125 N.J. Super. 45, 308 A.2d at 369. (Emphasis added)

 As construed by the Supreme Court in Green, and by the Appellate Division in Howard, this statute is constitutional. It was not, however, so submitted to the jury which convicted Ebron. They were told to disregard Ebron's motive or intent in possessing the knife, and to concentrate instead on the propensities of the knife.

 In affirming Ebron's conviction, the Appellate Division noted:


As we interpret the statute it outlaws the carrying of a knife, even if it would otherwise be a useful object, where the surrounding circumstances, such as the time, place and situation under which the defendant [Ebron] was found in possession of it, or any alteration of the knife itself, indicate that his possession is for the purpose of using it, then or later, unlawfully, against another.

 122 N.J. Super. at 557, 301 A.2d at 169-170. (Emphasis added)

 We fully agree with the Appellate Division's interpretation of the statute, but fail to see how this standard was conveyed to the jury at the trial level, in light of the trial judge's specific response to the jury's question removing Ebron's intent and motive from the case: "I will attempt to answer that by stating to you that it is not incumbent upon the State to prove motive ; that is the State need not prove, for example, that he intended to commit a crime such as robbery or assault and battery, atrocious assault and battery, at the time that he possessed this knife . . ."

 Inasmuch as the New Jersey Supreme Court in State v. Green, supra, has interpreted the statute to require proof of a criminal purpose in addition to proof of mere possession, the statute is saved from constitutional vagueness. *fn2"

 But Ebron's conviction cannot stand. His conviction was predicated upon a construction of the statute which converted the statute into a prohibition which no citizen could follow with certainty and no jury could apply with rationality.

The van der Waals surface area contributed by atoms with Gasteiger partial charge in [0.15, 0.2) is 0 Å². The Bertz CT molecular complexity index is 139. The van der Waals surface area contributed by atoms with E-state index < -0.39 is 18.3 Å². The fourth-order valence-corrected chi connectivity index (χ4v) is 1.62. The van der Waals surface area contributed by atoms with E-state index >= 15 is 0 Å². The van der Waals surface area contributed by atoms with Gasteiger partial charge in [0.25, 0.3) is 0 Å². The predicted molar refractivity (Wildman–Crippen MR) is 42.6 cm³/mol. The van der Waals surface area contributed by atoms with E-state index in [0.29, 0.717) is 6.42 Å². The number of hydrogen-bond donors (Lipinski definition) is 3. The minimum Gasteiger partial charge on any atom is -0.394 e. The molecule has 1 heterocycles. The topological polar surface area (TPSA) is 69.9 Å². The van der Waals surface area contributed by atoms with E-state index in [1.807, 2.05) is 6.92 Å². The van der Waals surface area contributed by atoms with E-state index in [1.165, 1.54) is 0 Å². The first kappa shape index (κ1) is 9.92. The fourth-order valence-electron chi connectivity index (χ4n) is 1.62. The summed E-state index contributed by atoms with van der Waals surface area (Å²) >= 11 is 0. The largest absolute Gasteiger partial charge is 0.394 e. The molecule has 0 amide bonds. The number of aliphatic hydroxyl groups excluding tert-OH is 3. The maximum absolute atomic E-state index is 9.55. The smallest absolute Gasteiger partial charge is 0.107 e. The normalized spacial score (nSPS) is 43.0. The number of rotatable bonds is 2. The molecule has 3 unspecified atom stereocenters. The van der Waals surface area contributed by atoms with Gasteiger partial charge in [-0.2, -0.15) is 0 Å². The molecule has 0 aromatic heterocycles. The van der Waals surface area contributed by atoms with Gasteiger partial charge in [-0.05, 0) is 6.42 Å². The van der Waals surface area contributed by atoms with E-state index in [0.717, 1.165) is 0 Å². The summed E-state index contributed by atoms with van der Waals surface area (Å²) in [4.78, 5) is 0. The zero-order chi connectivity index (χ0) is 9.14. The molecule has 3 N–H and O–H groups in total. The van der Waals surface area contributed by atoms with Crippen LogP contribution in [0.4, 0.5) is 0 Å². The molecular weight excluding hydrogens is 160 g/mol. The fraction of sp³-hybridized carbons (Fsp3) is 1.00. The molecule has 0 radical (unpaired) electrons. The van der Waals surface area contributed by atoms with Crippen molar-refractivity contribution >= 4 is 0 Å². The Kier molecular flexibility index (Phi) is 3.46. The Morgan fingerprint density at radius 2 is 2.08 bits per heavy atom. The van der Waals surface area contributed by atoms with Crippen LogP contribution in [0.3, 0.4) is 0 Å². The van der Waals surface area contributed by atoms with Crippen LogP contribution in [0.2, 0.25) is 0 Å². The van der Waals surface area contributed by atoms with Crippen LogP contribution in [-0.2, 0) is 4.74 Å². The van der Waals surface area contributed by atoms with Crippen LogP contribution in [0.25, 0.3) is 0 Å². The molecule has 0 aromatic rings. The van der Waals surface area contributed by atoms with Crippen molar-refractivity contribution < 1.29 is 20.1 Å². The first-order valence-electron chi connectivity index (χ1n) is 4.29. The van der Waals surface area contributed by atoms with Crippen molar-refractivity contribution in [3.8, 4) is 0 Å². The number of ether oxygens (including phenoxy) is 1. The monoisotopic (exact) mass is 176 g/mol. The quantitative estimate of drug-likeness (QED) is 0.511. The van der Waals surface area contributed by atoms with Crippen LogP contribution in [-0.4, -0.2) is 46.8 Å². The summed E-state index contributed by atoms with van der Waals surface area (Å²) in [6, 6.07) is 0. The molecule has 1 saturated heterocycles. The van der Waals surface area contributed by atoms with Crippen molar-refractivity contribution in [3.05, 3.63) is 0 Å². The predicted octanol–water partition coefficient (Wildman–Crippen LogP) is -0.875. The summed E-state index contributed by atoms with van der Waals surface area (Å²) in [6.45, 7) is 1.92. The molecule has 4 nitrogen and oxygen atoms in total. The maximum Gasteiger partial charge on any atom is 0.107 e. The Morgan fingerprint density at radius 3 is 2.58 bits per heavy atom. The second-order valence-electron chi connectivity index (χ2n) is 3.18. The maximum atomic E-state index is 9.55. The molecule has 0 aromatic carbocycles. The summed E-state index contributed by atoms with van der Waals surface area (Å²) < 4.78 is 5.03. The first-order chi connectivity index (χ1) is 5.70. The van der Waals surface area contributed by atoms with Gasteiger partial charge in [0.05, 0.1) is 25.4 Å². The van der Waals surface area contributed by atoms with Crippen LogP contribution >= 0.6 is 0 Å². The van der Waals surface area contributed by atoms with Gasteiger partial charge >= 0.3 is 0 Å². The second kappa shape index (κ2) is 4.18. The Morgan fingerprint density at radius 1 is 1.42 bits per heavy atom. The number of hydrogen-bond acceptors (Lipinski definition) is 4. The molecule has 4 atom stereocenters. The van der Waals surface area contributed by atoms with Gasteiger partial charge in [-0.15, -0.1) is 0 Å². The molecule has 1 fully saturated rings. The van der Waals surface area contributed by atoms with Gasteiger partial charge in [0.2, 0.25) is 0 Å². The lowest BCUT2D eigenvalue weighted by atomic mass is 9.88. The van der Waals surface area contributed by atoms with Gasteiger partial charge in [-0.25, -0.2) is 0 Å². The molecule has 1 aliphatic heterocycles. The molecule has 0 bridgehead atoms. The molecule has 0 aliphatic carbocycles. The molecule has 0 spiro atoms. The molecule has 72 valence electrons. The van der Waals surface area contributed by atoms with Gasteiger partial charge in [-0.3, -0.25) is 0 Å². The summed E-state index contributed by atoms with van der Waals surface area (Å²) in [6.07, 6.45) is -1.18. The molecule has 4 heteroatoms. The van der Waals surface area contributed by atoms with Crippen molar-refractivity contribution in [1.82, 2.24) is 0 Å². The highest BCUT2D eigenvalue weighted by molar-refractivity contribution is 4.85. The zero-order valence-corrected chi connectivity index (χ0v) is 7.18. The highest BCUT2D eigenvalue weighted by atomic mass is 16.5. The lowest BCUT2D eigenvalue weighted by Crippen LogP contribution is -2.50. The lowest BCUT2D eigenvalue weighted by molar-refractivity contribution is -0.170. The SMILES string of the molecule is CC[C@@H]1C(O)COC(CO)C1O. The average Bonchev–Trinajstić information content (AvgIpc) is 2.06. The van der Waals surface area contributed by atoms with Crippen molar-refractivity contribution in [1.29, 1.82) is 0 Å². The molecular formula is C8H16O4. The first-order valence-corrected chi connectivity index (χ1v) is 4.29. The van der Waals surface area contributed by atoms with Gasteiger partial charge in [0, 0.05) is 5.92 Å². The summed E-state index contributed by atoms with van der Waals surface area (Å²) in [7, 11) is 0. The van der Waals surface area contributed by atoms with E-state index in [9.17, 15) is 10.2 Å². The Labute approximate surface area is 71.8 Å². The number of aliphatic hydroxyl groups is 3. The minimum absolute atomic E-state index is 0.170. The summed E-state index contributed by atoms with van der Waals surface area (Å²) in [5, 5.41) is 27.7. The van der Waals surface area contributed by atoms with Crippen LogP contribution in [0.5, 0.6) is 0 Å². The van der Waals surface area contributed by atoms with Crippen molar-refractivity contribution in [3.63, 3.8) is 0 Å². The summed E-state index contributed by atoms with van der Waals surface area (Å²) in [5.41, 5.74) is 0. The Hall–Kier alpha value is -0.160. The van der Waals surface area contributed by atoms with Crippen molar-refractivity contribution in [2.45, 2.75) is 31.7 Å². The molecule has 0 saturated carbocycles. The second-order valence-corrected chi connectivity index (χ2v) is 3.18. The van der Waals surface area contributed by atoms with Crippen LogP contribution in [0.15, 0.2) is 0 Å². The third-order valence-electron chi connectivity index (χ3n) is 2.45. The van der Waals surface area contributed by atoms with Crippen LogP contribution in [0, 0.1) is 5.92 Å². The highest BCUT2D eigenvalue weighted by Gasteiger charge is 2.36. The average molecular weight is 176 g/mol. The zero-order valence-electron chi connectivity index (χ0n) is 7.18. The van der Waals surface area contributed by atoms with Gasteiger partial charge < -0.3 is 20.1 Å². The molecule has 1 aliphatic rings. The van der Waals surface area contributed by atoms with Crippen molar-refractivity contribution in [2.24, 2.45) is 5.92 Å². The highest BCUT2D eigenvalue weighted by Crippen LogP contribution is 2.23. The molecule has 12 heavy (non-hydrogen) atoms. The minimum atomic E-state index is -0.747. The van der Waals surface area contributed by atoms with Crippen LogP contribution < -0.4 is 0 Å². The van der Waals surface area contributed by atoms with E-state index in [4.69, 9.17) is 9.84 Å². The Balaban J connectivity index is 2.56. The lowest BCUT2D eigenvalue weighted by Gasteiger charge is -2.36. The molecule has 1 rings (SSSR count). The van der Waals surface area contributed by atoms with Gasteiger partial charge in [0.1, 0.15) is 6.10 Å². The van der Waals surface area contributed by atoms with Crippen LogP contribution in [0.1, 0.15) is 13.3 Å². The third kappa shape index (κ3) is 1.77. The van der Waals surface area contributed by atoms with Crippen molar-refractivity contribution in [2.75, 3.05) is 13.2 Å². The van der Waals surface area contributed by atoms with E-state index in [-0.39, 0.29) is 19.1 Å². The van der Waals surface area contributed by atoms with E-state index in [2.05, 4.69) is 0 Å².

We note that the granting of the Writ is no longer contested. After full oral argument on the legal issues involved herein, the State, through the Union County Prosecutor, has consented to the issuance of the Writ. His letter to the Court states in part:


. . . We recognize that since this case came to judgment there has been some modification of our State's construction of the applicable law after the date of conviction.


In any event, though it is our duty to enforce the law, we feel a personal sympathy for the defendant, who is presently a college student and apparently a law-abiding citizen. We believe justice should be tempered with mercy, and it would satisfy this office more to see the defendant be a proud and constructive member of society rather than to leave him stigmatized a criminal. Accordingly, given the particular facts of this case, we consent to a judgment for the defendant-petitioner on his Petition for Habeas Corpus.

 The Court wishes to commend the Union County Prosecutor. His candor, in his letter to us, and during oral argument, through his Assistant, is in the highest tradition of his service. He deserves, and he has, the esteem of the Court.

 Now, therefore, it is


 1. That the judgment of conviction of the Union County Court entered on February 18, 1972 is hereby vacated;

 2. That the Petitioner be released and discharged of all restraints upon him as a result of the sentence imposed upon his conviction in the Union County Court on February 18, 1972, including any restraints imposed by the terms of his parole;

 3. That the application for a Writ of Habeas Corpus be, and the same is, hereby granted.